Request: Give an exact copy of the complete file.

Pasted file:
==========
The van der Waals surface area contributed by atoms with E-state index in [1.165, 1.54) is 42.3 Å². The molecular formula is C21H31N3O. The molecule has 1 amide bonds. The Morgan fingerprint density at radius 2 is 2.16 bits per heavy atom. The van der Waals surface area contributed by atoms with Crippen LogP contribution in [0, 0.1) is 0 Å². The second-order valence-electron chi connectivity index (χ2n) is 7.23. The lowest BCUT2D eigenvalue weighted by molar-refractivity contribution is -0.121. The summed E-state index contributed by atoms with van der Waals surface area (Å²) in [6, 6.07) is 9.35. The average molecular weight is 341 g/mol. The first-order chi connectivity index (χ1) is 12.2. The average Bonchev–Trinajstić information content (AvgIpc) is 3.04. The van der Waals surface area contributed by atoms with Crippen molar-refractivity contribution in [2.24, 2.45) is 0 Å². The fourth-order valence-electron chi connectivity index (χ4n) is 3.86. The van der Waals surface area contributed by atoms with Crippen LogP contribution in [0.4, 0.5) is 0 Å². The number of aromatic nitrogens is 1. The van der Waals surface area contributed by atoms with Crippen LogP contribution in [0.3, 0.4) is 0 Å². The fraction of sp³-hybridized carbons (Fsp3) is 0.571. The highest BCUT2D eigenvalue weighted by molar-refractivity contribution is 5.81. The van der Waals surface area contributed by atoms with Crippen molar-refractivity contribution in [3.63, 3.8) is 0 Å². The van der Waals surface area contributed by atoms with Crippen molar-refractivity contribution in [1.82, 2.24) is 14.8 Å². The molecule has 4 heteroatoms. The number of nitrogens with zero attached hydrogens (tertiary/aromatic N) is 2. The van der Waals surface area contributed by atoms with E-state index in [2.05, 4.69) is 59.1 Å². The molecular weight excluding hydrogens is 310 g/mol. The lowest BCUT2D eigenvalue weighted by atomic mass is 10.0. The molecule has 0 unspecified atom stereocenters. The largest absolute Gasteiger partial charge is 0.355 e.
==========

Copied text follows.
The van der Waals surface area contributed by atoms with E-state index in [1.165, 1.54) is 42.3 Å². The molecular formula is C21H31N3O. The molecule has 1 amide bonds. The Morgan fingerprint density at radius 2 is 2.16 bits per heavy atom. The van der Waals surface area contributed by atoms with Crippen LogP contribution in [0, 0.1) is 0 Å². The second-order valence-electron chi connectivity index (χ2n) is 7.23. The lowest BCUT2D eigenvalue weighted by molar-refractivity contribution is -0.121. The summed E-state index contributed by atoms with van der Waals surface area (Å²) in [6, 6.07) is 9.35. The average molecular weight is 341 g/mol. The first-order chi connectivity index (χ1) is 12.2. The average Bonchev–Trinajstić information content (AvgIpc) is 3.04. The van der Waals surface area contributed by atoms with Crippen molar-refractivity contribution in [2.24, 2.45) is 0 Å². The fourth-order valence-electron chi connectivity index (χ4n) is 3.86. The van der Waals surface area contributed by atoms with Crippen LogP contribution in [0.4, 0.5) is 0 Å². The number of aromatic nitrogens is 1. The van der Waals surface area contributed by atoms with Crippen LogP contribution in [0.3, 0.4) is 0 Å². The fraction of sp³-hybridized carbons (Fsp3) is 0.571. The highest BCUT2D eigenvalue weighted by molar-refractivity contribution is 5.81. The van der Waals surface area contributed by atoms with Crippen molar-refractivity contribution in [3.63, 3.8) is 0 Å². The van der Waals surface area contributed by atoms with Crippen molar-refractivity contribution in [1.82, 2.24) is 14.8 Å². The molecule has 4 heteroatoms. The number of nitrogens with zero attached hydrogens (tertiary/aromatic N) is 2. The van der Waals surface area contributed by atoms with E-state index in [2.05, 4.69) is 59.1 Å². The molecular weight excluding hydrogens is 310 g/mol. The lowest BCUT2D eigenvalue weighted by atomic mass is 10.0. The molecule has 0 unspecified atom stereocenters. The largest absolute Gasteiger partial charge is 0.355 e.